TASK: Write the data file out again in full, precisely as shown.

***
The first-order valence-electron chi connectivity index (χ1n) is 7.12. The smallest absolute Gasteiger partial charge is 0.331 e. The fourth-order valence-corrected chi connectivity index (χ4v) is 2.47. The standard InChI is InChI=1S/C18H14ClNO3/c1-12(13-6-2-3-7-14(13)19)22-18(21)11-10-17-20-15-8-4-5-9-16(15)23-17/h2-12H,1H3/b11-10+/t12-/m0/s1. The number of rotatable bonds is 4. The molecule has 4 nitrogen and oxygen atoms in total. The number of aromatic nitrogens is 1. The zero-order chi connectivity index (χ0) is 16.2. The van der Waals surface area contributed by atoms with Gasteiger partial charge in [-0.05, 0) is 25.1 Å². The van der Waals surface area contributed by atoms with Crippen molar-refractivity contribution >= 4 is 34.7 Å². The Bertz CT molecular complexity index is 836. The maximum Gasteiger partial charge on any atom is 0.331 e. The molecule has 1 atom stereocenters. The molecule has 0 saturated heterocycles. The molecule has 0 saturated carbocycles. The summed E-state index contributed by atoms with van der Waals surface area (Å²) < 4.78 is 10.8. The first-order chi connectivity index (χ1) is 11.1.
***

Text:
The first-order valence-electron chi connectivity index (χ1n) is 7.12. The smallest absolute Gasteiger partial charge is 0.331 e. The fourth-order valence-corrected chi connectivity index (χ4v) is 2.47. The standard InChI is InChI=1S/C18H14ClNO3/c1-12(13-6-2-3-7-14(13)19)22-18(21)11-10-17-20-15-8-4-5-9-16(15)23-17/h2-12H,1H3/b11-10+/t12-/m0/s1. The number of rotatable bonds is 4. The molecule has 4 nitrogen and oxygen atoms in total. The number of aromatic nitrogens is 1. The zero-order chi connectivity index (χ0) is 16.2. The van der Waals surface area contributed by atoms with Gasteiger partial charge in [-0.05, 0) is 25.1 Å². The van der Waals surface area contributed by atoms with Crippen molar-refractivity contribution >= 4 is 34.7 Å². The Bertz CT molecular complexity index is 836. The maximum Gasteiger partial charge on any atom is 0.331 e. The molecule has 1 atom stereocenters. The molecule has 0 saturated heterocycles. The molecule has 0 saturated carbocycles. The summed E-state index contributed by atoms with van der Waals surface area (Å²) < 4.78 is 10.8. The first-order chi connectivity index (χ1) is 11.1.